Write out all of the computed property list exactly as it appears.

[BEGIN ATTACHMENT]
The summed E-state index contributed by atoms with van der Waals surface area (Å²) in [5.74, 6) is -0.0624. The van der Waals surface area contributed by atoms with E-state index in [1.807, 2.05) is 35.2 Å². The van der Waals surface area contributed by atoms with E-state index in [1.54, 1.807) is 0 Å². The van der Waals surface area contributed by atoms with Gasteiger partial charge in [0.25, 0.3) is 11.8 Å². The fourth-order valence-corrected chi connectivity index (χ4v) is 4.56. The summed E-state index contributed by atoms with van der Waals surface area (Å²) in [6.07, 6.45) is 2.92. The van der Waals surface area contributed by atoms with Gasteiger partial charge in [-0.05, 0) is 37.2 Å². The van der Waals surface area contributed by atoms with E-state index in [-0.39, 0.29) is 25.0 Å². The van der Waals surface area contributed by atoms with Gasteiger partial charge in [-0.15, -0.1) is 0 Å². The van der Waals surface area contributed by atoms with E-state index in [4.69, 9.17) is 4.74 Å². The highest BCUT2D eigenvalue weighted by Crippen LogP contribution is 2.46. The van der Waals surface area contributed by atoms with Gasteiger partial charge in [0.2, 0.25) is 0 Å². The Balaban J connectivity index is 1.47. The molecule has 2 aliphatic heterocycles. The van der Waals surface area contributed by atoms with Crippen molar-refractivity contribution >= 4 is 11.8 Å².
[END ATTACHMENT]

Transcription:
The summed E-state index contributed by atoms with van der Waals surface area (Å²) in [5.74, 6) is -0.0624. The van der Waals surface area contributed by atoms with E-state index in [1.807, 2.05) is 35.2 Å². The van der Waals surface area contributed by atoms with E-state index in [1.54, 1.807) is 0 Å². The van der Waals surface area contributed by atoms with Gasteiger partial charge in [0.25, 0.3) is 11.8 Å². The fourth-order valence-corrected chi connectivity index (χ4v) is 4.56. The summed E-state index contributed by atoms with van der Waals surface area (Å²) in [6.07, 6.45) is 2.92. The van der Waals surface area contributed by atoms with Gasteiger partial charge in [-0.05, 0) is 37.2 Å². The van der Waals surface area contributed by atoms with E-state index in [-0.39, 0.29) is 25.0 Å². The van der Waals surface area contributed by atoms with Gasteiger partial charge in [-0.15, -0.1) is 0 Å². The van der Waals surface area contributed by atoms with E-state index in [4.69, 9.17) is 4.74 Å². The highest BCUT2D eigenvalue weighted by Crippen LogP contribution is 2.46. The van der Waals surface area contributed by atoms with Gasteiger partial charge in [0.2, 0.25) is 0 Å². The Balaban J connectivity index is 1.47. The molecule has 2 aliphatic heterocycles. The van der Waals surface area contributed by atoms with Crippen molar-refractivity contribution >= 4 is 11.8 Å².